|DESA News Vol. 11, No. 7||July 2007|
The 2007 edition of the Millennium Development Goals Report has just been launched. According to the report, progress towards achieving the MDGs by 2015 remains mixed. Significant breakthroughs have been made in the area of poverty reduction with the proportion of people living on one dollar a day dropping from 1.25 billion in 1990 to 980 million in 2004. The report estimates that the MDG poverty reduction target will be met for the world as a whole and for most regions, if current trends continue. Progress has been made even in those regions where the challenges are greatest, among them sub-Saharan Africa where the number of desperately poor people has leveled off and the region’s poverty rate has fallen by nearly six percentage points since 2000.
Half of the population of the developing world still has no access to basic sanitation, however, and the effects of climate change are already being felt. Progress is hampered because the benefits of economic growth are not being equally shared while in some countries insecurity and instability caused by armed conflict and HIV/AIDS are taking a toll.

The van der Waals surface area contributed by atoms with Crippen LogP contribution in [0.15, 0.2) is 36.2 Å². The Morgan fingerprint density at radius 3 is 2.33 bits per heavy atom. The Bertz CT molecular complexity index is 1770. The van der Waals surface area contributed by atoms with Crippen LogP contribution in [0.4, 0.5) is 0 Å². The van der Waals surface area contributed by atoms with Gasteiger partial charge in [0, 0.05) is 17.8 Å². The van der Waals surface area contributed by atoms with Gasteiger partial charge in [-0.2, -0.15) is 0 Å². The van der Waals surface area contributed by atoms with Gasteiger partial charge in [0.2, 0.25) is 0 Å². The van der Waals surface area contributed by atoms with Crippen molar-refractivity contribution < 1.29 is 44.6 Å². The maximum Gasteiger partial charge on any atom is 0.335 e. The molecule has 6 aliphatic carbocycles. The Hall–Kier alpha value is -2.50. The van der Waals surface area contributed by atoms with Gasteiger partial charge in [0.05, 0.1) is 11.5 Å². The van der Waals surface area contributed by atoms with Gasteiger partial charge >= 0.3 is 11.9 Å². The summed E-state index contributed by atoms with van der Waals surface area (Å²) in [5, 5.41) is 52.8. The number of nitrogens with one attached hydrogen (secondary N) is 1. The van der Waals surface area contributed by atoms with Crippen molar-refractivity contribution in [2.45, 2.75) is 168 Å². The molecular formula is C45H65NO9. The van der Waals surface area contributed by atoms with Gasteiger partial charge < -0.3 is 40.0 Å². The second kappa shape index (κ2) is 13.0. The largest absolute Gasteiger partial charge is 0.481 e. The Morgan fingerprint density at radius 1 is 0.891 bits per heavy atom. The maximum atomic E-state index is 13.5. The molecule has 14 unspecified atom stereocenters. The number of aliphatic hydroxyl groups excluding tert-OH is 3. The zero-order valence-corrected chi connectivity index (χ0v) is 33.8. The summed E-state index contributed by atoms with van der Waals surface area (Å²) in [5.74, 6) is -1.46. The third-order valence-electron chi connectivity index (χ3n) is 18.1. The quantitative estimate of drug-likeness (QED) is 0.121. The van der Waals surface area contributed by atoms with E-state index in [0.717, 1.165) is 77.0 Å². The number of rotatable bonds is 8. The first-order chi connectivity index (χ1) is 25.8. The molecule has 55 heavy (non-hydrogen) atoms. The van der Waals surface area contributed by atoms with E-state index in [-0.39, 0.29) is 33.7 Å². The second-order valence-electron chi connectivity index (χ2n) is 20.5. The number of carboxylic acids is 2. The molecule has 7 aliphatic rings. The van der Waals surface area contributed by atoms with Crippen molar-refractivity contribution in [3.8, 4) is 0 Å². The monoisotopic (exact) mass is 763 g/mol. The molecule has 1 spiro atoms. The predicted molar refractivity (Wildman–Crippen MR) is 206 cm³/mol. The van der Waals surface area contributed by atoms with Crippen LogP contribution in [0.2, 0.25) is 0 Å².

More children in developing countries are going to school – with enrolment in primary education rising from 80 percent in 1991 to 88 percent in 2005 – and women’s struggle for equal rights has gained ground, as a result of their growing involvement in politics and government, but improvement overall has been slow.
The 2007 MDG report is the most comprehensive global assessment of the Millennium Development Goals to date. It is based on a set of data compiled by an Inter-Agency and Expert Group on MDG Indicators led by DESA. The group comprises over 20 organizations both within and outside the UN system, including regional commissions, UN agencies and programmes, the World Bank and the Organization for Economic Cooperation and Development.
For more information: http://mdgs.un.org/unsd/mdg/Default.aspx